Obviously, I'm generalising here... there is a difference between an alternative point of view rationally presented and trolling. But when it comes to trolling, we've all been generalising because there is also a difference between trolling and somebody with an alternative point of view losing their temper.

A few years ago, I went on a podcast and talked, among other things, a bit about my views on gender issues. Afterwards, a listener tweeted the following at me: "Please stop cockblocking Rob's podcast with your nonsense about male bias."

I replied frostily, and then something happened which is not supposed to be possible on the internet: the conversation de-escalated. We talked through our differences, exchanged constructive criticism and parted ways with a cordial, "Cheers."

I can't say if I changed his attitude on anything at all, but I learned a lot from that series of tweets. Most notably, I've never since been afraid to engage with hostile commenters, and by now, I've got a few ground-rules in place for those confrontations.

 Don't Attack

We often say that trolls forget that there is a real person on the other end of the screen, but that's exactly what we're doing every time we dismiss somebody else as a troll. We're dismissing this person and the experiences that have led them to their perspective, in favor of demonising them, saying their opinion doesn't count.

Clearly, some people genuinely are trolls, arguing for the sake of insulting you. I usually start with a couple of bland responses to see if there's any depth to their accusations. If there isn't, I leave it be, and no harm done. If there is, I'll pursue it further.

What I try (and rarely succeed at) is to argue the point without diminishing the other person's point of view. I might think they're wrong, but I usually don't think they're a bad person, an idiot or a bigot. (I get bogged down in disclaimers a lot, trying to make that clear.) If I do catch myself judging somebody personally, I'm probably too angry to have that discussion, and that's when I should walk away from the keyboard. Sometimes I don't. Then I regret it, later.

Don't Defend

Not just on the internet, but in general, there are three common assertions that I never, ever say:
  1. I am a nice person.
  2. I am not a racist/sexist/homophobe.
  3. I am a strong, independent woman.  (OK, so only about half the population says this one.)
I don't like these statements because they're so sweeping that they require too many disclaimers to actually be meaningful; Everybody is selfish sometimes, everybody is capable of prejudiced behavior, everybody has moments of weakness.

If you find yourself saying one of the above, then you're almost certainly in defence mode. Getting defensive easily is a bad habit of mine and I try and guard against it because I'm too familiar with the drawbacks: I am taking things personally, which makes it impossible for me to be objective; I am making the subject about me, which means I'm probably missing the real point.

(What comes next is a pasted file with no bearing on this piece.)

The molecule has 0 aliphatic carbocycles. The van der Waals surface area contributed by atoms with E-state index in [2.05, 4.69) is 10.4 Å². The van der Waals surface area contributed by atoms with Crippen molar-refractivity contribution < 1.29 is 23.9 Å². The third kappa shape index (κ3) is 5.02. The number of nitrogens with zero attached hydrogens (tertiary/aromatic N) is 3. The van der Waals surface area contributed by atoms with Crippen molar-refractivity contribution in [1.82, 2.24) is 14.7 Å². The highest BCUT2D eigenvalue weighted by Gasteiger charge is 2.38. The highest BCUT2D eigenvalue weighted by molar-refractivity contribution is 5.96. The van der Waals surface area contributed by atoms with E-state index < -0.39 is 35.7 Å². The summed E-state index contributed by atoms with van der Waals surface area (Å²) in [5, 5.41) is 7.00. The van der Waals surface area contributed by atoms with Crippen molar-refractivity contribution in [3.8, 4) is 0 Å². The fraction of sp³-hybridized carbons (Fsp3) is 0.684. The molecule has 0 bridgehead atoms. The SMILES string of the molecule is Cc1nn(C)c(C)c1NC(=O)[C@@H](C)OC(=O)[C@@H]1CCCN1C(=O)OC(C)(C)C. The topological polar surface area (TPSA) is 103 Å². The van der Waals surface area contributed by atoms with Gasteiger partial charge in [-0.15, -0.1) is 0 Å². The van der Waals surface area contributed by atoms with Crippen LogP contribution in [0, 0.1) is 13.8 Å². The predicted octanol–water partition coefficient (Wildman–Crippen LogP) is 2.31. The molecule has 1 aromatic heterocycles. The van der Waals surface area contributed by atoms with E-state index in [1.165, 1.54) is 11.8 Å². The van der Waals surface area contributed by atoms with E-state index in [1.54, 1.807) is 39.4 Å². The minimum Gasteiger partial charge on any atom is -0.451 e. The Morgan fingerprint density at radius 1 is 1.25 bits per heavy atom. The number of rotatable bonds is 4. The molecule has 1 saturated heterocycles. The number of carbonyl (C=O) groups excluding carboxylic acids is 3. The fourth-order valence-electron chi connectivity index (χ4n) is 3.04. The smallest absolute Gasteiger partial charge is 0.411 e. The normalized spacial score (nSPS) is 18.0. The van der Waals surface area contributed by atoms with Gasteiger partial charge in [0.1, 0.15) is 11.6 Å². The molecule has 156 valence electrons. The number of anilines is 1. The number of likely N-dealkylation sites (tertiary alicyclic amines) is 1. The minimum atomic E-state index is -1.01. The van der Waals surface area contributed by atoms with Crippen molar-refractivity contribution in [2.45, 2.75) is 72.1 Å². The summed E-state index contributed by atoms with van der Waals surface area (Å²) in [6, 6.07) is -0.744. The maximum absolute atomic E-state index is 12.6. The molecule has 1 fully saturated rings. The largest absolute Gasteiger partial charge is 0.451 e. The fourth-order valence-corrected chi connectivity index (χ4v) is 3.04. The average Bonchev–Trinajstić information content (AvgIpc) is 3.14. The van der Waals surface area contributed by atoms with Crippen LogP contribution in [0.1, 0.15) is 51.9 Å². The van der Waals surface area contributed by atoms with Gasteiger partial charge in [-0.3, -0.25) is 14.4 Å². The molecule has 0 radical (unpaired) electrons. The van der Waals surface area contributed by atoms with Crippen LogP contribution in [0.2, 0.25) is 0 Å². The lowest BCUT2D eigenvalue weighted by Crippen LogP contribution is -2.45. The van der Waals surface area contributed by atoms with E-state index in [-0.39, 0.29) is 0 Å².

For all of those statements, I try and take the classic writers' advice: show, don't tell. Odds are high that the person I am talking to isn't interested in making those judgments about me. They're even higher that if they have made those judgments about me, I can still learn something from talking to them.

 Nobody Wins Arguments

Scoring points in arguments is a bit of a fiction, in my opinion. Most of the time both sides come off thinking they were the victor, and if you do believe you've lost, you probably haven't changed your view... you just want to find a way to argue it better.


The real point is not to 'argue', but to 'communicate'. It's not about who wins and who loses. It's not even about changing minds, necessarily. It's about understanding that alternative point of view.

Remember my de-escalating twitter argument? The one that started off with cock-blocking? The turning point in that argument came with this tweet: "I think we're talking about two different things here, Sarah. I'm talking about your approach, not your viewpoint."

He had singled out our point of disagreement, and once we knew that, it was easier for us to understand each other's perspectives.

So when I argue with my friends or engage the anonymous and hostile, in my own clumsy way I'm trying to find our point of disagreement: where is it that our perspectives diverge and why? I don't always succeed, and it's even more common that the other person isn't interested in finding it, but when I do find it, I learn something every time.

Keep a Balance

Obviously, this is easy practice for a small scale internet writer. For people with a bigger social media presence, there's too much to engage with and the hostility can be considerably worse. The emotional stress of that hostility isn't necessarily something you can just walk away from, either. So, everything in moderation and do what works for you.

Yet if you have the opportunity to be open, take it and see what you can learn rather than what you can teach. It seems that these days we all need to be a little wiser.

Tuesday, 13 September 2016

The Limbo of the Stay At Home Mum